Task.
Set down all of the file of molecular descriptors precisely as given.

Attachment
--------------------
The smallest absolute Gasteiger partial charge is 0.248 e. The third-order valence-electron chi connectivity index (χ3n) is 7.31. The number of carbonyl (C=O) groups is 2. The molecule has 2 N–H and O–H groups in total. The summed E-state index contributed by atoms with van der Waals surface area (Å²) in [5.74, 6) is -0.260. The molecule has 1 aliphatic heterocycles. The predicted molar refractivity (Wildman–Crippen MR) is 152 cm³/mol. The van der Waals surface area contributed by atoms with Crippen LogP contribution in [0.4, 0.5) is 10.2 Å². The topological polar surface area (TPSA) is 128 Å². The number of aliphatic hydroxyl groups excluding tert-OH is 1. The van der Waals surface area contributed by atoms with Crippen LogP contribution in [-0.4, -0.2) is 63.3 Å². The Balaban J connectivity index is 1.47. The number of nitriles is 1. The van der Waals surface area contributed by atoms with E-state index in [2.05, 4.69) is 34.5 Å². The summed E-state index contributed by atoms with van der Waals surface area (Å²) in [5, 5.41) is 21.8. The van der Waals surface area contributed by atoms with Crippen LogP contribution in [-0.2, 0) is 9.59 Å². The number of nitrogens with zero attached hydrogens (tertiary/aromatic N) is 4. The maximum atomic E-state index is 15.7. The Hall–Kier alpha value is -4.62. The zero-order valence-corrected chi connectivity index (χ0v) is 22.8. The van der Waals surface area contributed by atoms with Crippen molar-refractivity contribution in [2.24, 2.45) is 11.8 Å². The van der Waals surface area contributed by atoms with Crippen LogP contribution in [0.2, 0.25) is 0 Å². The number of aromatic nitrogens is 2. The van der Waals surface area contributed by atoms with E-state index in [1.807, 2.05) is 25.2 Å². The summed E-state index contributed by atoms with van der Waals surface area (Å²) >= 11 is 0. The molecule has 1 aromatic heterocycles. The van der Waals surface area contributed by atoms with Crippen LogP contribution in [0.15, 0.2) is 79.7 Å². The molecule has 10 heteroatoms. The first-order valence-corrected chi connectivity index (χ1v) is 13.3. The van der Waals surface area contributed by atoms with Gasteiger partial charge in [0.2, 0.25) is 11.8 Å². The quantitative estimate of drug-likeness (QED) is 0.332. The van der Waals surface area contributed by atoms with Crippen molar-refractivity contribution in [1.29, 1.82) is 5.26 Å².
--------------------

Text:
The smallest absolute Gasteiger partial charge is 0.248 e. The third-order valence-electron chi connectivity index (χ3n) is 7.31. The number of carbonyl (C=O) groups is 2. The molecule has 2 N–H and O–H groups in total. The summed E-state index contributed by atoms with van der Waals surface area (Å²) in [5.74, 6) is -0.260. The molecule has 1 aliphatic heterocycles. The predicted molar refractivity (Wildman–Crippen MR) is 152 cm³/mol. The van der Waals surface area contributed by atoms with Crippen LogP contribution in [0.4, 0.5) is 10.2 Å². The topological polar surface area (TPSA) is 128 Å². The number of aliphatic hydroxyl groups excluding tert-OH is 1. The van der Waals surface area contributed by atoms with Crippen LogP contribution in [-0.4, -0.2) is 63.3 Å². The Balaban J connectivity index is 1.47. The number of nitriles is 1. The van der Waals surface area contributed by atoms with E-state index in [2.05, 4.69) is 34.5 Å². The summed E-state index contributed by atoms with van der Waals surface area (Å²) in [5, 5.41) is 21.8. The van der Waals surface area contributed by atoms with Crippen LogP contribution in [-0.2, 0) is 9.59 Å². The number of nitrogens with zero attached hydrogens (tertiary/aromatic N) is 4. The maximum atomic E-state index is 15.7. The Hall–Kier alpha value is -4.62. The zero-order valence-corrected chi connectivity index (χ0v) is 22.8. The van der Waals surface area contributed by atoms with Crippen molar-refractivity contribution in [2.24, 2.45) is 11.8 Å². The van der Waals surface area contributed by atoms with Crippen LogP contribution in [0.2, 0.25) is 0 Å². The number of aromatic nitrogens is 2. The van der Waals surface area contributed by atoms with E-state index in [1.807, 2.05) is 25.2 Å². The summed E-state index contributed by atoms with van der Waals surface area (Å²) >= 11 is 0. The molecule has 1 aromatic heterocycles. The van der Waals surface area contributed by atoms with Crippen LogP contribution in [0.15, 0.2) is 79.7 Å². The molecule has 10 heteroatoms. The first-order valence-corrected chi connectivity index (χ1v) is 13.3. The van der Waals surface area contributed by atoms with Gasteiger partial charge in [0.2, 0.25) is 11.8 Å². The quantitative estimate of drug-likeness (QED) is 0.332. The van der Waals surface area contributed by atoms with Crippen molar-refractivity contribution in [1.29, 1.82) is 5.26 Å².